“The King’s Speech”
This is the front runner. It is also the most boring movie of the bunch, which is why it will probably win. But it’s a very dull movie. Maybe not if you’re British, but I wouldn’t want to sit through a movie about Harry Truman any more than I’m interested in King George VI. I know many viewers found this to be powerful and inspiring, and it was certainly a good movie, but you have to ask yourself, will you want to see this again? Will you buy the movie and show it to your children as an example of the great films of your youth? Of course not, because it’s dull, and in 20 years nobody will want to sit through this movie again.
I also think the movie was a bit shallow. There are clearly some deep-rooted issues that the Prince, then the King, has to deal with from his own childhood. The relationship with his father and brother is hardly explored. I would have rather the screenwriters skipped most of the silly nonsense about Edward VIII’s abdication of the throne and instead focused on the root causes of George VI’s psychological issues. Perhaps they were being deferential, but they missed what could have been the most haunting moments of real character building.
“Black Swan” and “Winter’s Bone”
I’m not sure why this movie got so much hype. I liked it very much, but I don’t think it deserves a Best Picture nomination. I’m guessing that most people who loved this movie and want it to win either never saw “Requiem for a Dream,” or they are huge fans of “Requiem” and want to see Aronofsky finally get his due. In either case, it’s a finely crafted, eerie film, but I wouldn’t say it’s Aronofsky’s best, nor is it the best film of the year. Perhaps I prefer the Aronofsky who asks grandiose questions about the nature of our relationship with society. Or, perhaps I just can’t root for a movie that is, at its heart, about an artist who is consumed by her art. It just didn’t feel large enough to be the winner this year.
I also loved “Winter’s Bone,” but it was a hard movie to watch. Throughout the film you’re rooting for, um, what exactly? It almost seems like the heroine would be better off if she fails at her quest to find her missing father. There are neither heroes nor anti-heroes in this movie, and the bleak setting permeates the film so completely that it chills to the bone. I know that’s the point, but in the same way that “Black Swan” did not seem grand enough in its scale, neither did “Winter’s Bone.”
Hooray for the Coen brothers! Finally making a movie that a wide audience can get behind. “True Grit” is an intense movie, though not in the scope of the Coen brothers’ entire body of work. Of all the nominees I’ve mentioned so far, this is the first movie that I would keep watching if I flipped past it on HBO. It’s bleak and gritty, not unlike “Winter’s Bone,” but it’s also driven. However, it wasn’t the best picture of the year. First of all, it’s a remake. That doesn’t disqualify it outright, but I do give more credit to original films than remakes in this category. Second, though I was enamored of the dialogue and script for this movie, I wasn’t as thrilled with the acting as most other critics. Matt Damon seemed out of place. Jeff Bridges never lived up to the intense, murderous character he seems to define in his own court testimony about himself. Hailee Steinfeld was good, but her dialogue was so wordy and a bit too clever, which made the character less believable. Again, a good movie, but not the best.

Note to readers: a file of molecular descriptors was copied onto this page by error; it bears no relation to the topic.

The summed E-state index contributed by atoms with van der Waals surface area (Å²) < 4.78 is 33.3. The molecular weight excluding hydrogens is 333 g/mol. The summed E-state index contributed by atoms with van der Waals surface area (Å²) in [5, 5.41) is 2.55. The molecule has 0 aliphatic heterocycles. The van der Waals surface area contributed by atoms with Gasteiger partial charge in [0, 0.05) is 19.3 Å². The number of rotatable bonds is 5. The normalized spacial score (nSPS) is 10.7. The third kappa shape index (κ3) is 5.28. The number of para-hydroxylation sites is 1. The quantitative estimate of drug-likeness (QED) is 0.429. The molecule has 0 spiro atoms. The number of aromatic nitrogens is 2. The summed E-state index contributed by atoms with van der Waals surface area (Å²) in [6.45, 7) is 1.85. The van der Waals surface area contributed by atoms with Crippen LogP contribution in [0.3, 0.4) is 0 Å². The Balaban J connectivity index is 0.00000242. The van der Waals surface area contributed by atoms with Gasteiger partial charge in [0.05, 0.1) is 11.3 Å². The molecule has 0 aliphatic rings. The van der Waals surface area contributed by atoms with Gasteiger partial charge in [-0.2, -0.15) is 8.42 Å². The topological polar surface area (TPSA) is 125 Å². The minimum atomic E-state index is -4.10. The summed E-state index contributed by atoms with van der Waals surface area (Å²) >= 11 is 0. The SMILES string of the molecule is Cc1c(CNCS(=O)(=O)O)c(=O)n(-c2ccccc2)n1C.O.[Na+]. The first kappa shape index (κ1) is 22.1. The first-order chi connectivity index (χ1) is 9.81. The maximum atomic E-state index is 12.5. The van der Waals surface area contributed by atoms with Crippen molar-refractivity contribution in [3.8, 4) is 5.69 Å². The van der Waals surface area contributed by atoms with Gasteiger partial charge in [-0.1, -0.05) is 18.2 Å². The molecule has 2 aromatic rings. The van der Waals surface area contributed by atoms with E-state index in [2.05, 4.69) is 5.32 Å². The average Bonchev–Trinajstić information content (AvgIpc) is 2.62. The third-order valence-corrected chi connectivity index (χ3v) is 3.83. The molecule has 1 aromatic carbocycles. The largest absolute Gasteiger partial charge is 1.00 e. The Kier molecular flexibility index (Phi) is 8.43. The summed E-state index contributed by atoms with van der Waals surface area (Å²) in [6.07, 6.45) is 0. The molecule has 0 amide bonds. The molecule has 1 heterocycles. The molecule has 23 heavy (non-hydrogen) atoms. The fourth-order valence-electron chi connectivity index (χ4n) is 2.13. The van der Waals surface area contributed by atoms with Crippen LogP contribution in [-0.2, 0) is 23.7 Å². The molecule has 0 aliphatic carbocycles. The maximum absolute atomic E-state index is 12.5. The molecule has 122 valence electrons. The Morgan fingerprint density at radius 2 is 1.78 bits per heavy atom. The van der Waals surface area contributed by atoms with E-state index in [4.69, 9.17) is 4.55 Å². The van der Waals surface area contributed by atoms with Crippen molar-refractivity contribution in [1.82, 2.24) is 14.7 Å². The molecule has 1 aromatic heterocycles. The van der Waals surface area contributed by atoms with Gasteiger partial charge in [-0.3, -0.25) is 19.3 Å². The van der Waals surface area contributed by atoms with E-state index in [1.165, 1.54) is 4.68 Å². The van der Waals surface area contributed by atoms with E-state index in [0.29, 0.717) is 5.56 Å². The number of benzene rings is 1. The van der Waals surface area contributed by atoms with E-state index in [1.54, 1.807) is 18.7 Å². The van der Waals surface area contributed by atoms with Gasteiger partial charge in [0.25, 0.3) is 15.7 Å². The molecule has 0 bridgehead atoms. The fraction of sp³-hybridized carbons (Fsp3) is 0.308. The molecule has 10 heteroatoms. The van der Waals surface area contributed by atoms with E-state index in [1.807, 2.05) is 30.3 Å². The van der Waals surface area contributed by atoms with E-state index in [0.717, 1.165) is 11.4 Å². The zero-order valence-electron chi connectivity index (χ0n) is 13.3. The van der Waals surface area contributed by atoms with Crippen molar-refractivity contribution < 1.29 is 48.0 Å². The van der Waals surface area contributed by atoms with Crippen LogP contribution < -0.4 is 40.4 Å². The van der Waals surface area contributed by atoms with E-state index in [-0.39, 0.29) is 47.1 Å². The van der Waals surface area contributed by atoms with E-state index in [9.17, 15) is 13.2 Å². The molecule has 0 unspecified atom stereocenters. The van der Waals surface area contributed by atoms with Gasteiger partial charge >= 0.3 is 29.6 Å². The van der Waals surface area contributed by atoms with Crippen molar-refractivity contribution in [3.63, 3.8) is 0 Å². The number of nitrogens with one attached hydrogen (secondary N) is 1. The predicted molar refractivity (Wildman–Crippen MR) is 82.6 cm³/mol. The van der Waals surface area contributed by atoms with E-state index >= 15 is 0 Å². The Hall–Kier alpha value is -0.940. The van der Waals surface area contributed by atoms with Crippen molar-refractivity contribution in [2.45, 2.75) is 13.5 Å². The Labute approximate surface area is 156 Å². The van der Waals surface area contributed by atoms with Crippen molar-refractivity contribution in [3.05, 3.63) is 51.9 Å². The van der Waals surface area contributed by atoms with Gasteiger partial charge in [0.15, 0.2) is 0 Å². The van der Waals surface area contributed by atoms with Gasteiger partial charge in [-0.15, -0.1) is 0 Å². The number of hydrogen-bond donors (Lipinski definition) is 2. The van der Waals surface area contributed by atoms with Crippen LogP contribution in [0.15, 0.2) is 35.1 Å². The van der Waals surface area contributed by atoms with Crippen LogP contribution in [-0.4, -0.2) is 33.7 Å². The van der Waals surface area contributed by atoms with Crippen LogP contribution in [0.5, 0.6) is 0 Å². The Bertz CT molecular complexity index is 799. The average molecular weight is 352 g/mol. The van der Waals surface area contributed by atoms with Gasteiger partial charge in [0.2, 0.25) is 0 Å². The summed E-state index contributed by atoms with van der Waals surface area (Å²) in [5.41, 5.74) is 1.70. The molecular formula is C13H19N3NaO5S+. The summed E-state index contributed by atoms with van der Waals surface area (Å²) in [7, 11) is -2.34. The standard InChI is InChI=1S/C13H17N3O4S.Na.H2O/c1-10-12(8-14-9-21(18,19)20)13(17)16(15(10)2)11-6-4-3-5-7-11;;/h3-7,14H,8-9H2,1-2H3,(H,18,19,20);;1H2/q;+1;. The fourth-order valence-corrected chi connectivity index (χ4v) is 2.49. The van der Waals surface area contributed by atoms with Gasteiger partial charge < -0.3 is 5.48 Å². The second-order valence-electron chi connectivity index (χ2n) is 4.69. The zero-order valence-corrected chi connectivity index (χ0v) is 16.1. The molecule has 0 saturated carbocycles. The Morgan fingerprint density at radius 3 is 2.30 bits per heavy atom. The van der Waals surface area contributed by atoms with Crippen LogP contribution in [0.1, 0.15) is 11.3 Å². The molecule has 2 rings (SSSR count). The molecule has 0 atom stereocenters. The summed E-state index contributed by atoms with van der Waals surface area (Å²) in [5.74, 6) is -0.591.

I saw this movie because of an interview the director, Danny Boyle, did with NPR. He explained that his goal was to tell the story so that you are not cringing in anticipation waiting for the moment to happen. By the time James Franco cuts his arm off, the audience truly believes that it’s the only option that he has left, and we should be rooting for him to do it already. In that, he succeeded. But when I think back on this film, all I remember is the cutting. It’s beautifully filmed, and James Franco deserves an award for a compelling performance that carries the whole film through to its conclusion. I highly recommend seeing this movie, it’s much better than you expect it will be. But it’s not the best picture.
I can’t figure out why this movie got so much hype. I think it’s because most people missed “Memento,” which is Christopher Nolan’s triumph. Or maybe they didn’t understand just how dark and sinister was the film “The Prestige.” But “Inception” felt more like a stunt. It was a movie trying to be deliberately clever, when its conceit is not very interesting. Even the supposed twist at the end, if there is a twist, did not add much to the movie. In a way, the twist erases all of the commitment the audience has just put into two hours of movie watching, and that’s the worst type of twist. It’s a fantastic looking film, and it deserves awards for visual effects, but it’s not the best picture of the year.
“Toy Story 3″
Didn’t you love “Toy Story 3?” Of course you did. How could you not? Of all the nominees, this will undoubtedly be the best seller on DVD and Blu-Ray. It was not only a great animated movie, it was also a nice way to wrap-up the entire Toy Story saga. That said, I’m tired of the Toy Story saga. I didn’t love the first movie. I find the characters a bit hokey, especially Woody. Maybe I’m too cynical to hope that a movie that is so steeped in peace, love and understanding wins best picture this year. Now “The Incredibles,” that’s an animated movie I could get behind for the award. But “Toy Story” feels somewhat formulaic and predictable. I’ll buy this one to show my kids, but it wasn’t the best picture.